Funding expected to be linked to afterschool care in new plan
Disadvantage, diversity and early years services are among the key issues under consideration in a new education strategy being drawn up by Minister for Education Richard Bruton.
Stakeholders have been invited to contribute to the three-year action plan, which is due for completion within the first 100 days of government.
The online consultation questionnaire asks respondents to evaluate how education services currently meet the needs of children and students, and how success in achieving strategies should be measured.
Participants are asked to assess and suggest improvements in eight areas, including special needs education, promoting creativity and meeting future skills needs.
Mr Bruton said the strategy “aims to advance the transformation of the education system” by supporting measures outlined in the new programme for government.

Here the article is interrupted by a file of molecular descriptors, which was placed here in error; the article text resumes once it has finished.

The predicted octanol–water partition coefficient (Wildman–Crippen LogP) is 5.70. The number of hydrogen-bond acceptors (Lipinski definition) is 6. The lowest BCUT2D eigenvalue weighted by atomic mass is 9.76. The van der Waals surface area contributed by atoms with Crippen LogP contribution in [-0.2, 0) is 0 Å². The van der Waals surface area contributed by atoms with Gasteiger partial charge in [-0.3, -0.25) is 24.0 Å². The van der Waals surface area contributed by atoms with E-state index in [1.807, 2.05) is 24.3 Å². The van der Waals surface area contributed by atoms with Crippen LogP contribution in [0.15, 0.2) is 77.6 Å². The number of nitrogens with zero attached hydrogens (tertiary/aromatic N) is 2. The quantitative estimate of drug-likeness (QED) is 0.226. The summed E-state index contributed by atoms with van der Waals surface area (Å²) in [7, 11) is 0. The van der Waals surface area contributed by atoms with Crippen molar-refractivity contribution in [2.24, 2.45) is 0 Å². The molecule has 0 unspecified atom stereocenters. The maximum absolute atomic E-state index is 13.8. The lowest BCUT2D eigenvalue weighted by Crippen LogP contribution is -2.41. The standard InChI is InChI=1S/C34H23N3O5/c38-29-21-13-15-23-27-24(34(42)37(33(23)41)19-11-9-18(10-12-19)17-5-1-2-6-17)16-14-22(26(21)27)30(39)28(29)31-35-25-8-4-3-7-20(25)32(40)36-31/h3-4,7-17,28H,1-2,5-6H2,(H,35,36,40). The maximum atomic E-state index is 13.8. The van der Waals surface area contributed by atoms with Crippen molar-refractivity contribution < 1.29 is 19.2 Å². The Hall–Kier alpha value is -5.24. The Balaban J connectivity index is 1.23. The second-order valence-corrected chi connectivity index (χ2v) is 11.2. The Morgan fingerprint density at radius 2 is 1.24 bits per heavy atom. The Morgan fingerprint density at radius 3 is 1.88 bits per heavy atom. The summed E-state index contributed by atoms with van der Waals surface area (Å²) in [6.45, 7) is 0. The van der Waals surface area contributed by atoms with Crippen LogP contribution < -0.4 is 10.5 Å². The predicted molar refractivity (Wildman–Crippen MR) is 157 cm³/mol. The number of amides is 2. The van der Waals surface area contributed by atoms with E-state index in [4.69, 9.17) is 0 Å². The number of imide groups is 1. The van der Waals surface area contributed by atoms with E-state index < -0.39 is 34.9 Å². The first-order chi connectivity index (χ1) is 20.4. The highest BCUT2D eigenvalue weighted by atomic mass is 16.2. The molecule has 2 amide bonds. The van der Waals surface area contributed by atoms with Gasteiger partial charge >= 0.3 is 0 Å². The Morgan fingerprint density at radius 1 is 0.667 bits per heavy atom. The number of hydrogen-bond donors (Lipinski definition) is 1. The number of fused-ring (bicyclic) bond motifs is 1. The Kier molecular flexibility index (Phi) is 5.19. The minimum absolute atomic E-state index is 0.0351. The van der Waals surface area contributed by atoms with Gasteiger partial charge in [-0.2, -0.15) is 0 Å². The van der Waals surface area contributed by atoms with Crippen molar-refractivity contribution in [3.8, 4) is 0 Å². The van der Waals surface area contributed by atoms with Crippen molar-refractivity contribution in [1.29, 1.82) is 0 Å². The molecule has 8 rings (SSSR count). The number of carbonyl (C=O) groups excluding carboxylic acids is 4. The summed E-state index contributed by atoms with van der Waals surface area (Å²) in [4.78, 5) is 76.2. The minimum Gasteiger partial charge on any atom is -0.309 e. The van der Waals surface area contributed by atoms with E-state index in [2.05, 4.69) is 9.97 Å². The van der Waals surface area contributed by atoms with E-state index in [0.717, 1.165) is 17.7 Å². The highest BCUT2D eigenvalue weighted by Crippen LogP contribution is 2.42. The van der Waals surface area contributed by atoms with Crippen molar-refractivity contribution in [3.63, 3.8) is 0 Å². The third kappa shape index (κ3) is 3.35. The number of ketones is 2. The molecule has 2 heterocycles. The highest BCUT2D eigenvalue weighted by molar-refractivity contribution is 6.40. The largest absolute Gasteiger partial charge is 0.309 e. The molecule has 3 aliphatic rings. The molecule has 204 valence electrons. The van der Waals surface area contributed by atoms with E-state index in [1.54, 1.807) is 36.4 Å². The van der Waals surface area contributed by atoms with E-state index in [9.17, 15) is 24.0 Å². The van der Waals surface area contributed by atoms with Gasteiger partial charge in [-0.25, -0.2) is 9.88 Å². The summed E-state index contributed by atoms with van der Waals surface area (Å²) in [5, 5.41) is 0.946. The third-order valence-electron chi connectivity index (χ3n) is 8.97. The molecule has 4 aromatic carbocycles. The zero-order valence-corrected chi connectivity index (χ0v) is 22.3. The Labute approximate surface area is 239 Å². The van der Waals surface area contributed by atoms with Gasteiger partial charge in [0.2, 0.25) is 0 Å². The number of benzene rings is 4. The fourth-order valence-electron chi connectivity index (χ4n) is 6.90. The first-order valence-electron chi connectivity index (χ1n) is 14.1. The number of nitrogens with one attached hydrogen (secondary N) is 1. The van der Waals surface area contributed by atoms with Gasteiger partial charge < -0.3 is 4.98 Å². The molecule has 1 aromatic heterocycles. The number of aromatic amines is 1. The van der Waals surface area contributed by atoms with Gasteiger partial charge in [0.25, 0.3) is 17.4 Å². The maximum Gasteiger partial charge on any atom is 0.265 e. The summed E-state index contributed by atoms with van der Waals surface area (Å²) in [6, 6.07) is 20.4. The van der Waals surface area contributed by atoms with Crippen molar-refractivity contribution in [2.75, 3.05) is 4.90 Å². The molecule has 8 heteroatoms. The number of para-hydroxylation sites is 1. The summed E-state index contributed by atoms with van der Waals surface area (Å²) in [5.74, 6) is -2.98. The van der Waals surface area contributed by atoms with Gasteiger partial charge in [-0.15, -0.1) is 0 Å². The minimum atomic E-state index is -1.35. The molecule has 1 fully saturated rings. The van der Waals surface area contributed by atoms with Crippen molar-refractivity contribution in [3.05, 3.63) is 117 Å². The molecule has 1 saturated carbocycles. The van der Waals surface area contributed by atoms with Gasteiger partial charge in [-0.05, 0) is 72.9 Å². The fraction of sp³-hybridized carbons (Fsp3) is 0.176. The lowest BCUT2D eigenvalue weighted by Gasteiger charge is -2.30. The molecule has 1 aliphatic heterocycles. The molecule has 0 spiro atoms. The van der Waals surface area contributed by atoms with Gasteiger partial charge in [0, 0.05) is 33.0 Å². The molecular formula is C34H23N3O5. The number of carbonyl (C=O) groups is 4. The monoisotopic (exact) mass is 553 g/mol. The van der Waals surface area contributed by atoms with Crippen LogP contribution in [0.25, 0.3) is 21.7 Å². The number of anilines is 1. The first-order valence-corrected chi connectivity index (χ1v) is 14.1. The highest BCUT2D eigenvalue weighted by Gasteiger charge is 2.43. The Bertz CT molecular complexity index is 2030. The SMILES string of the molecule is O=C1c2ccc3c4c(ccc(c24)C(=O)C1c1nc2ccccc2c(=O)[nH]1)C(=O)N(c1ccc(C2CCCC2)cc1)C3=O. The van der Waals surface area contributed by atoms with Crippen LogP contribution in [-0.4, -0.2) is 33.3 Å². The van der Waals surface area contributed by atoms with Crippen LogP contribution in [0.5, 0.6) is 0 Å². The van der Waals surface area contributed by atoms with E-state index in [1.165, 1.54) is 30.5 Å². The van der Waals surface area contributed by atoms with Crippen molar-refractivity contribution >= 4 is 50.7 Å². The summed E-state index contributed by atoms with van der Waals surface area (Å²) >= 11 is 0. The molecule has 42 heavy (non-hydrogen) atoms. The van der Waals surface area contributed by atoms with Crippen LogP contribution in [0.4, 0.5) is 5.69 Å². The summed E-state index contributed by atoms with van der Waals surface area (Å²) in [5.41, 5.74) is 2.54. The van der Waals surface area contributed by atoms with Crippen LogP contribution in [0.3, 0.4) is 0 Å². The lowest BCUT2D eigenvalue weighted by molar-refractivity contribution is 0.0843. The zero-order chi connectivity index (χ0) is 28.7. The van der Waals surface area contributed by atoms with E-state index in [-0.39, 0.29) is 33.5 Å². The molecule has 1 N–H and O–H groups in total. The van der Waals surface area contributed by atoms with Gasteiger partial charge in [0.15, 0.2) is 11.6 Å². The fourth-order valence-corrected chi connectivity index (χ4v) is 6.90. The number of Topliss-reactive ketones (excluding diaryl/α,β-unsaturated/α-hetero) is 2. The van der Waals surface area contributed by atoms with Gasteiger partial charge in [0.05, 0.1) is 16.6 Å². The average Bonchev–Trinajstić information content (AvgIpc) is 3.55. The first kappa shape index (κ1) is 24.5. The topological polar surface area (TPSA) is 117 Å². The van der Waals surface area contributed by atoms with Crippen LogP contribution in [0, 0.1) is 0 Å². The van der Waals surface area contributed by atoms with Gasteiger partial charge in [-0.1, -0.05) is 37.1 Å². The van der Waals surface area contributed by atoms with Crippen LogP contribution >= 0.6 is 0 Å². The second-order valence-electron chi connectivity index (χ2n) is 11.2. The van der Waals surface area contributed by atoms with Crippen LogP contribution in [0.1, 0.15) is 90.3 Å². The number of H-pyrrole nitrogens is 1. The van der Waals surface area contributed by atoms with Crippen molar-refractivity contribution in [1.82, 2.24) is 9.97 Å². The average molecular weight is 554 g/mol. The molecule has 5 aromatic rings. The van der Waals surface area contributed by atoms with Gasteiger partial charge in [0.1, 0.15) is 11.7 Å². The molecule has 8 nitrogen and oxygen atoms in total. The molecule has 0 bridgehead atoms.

"In no area of the government’s work do we have more capacity to improve our society and make people’s lives better – most importantly, for the children, students and life-long learners who depend on our services," he wrote in a call for consultation.
"I look forward to working with you to help achieve that."
The Fine Gael-led administration has already committed increasing the number of non-denominational and multi-denominational schools, with a view to reaching 400 by 2030.
Additional capitation funding has also been linked to the availability of afterschool care options, including homework clubs and other community activities.
The mandatory schooling age will be increased to 17 alongside plans to introduce a second free pre-school year.
As part of the new programme, the government is also set to examine the adequacy of current special education access and funding provision, in particular for children with Down syndrome.
The consultation paper is available to download here and the closing date for submissions is June 8th.